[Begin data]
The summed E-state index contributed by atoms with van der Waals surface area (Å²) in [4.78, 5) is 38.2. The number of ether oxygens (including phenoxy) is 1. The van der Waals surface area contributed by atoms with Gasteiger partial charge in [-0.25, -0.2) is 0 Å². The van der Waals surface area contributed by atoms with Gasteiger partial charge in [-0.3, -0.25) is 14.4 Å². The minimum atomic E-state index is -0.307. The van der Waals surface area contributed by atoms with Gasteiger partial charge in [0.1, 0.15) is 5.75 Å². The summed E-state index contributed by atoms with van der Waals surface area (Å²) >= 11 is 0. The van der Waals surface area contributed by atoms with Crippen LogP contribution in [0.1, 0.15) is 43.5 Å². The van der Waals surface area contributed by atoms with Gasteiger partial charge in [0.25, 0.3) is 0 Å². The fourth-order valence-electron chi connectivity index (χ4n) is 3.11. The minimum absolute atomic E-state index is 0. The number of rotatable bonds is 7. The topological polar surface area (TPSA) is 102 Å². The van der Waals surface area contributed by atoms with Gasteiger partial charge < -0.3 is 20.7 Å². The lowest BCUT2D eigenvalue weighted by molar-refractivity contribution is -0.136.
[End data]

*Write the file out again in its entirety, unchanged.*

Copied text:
The summed E-state index contributed by atoms with van der Waals surface area (Å²) in [4.78, 5) is 38.2. The number of ether oxygens (including phenoxy) is 1. The van der Waals surface area contributed by atoms with Gasteiger partial charge in [-0.25, -0.2) is 0 Å². The van der Waals surface area contributed by atoms with Gasteiger partial charge in [-0.3, -0.25) is 14.4 Å². The minimum atomic E-state index is -0.307. The van der Waals surface area contributed by atoms with Gasteiger partial charge in [0.1, 0.15) is 5.75 Å². The summed E-state index contributed by atoms with van der Waals surface area (Å²) >= 11 is 0. The van der Waals surface area contributed by atoms with Crippen LogP contribution in [0.1, 0.15) is 43.5 Å². The van der Waals surface area contributed by atoms with Gasteiger partial charge in [0.25, 0.3) is 0 Å². The fourth-order valence-electron chi connectivity index (χ4n) is 3.11. The minimum absolute atomic E-state index is 0. The number of rotatable bonds is 7. The topological polar surface area (TPSA) is 102 Å². The van der Waals surface area contributed by atoms with Gasteiger partial charge < -0.3 is 20.7 Å². The lowest BCUT2D eigenvalue weighted by molar-refractivity contribution is -0.136.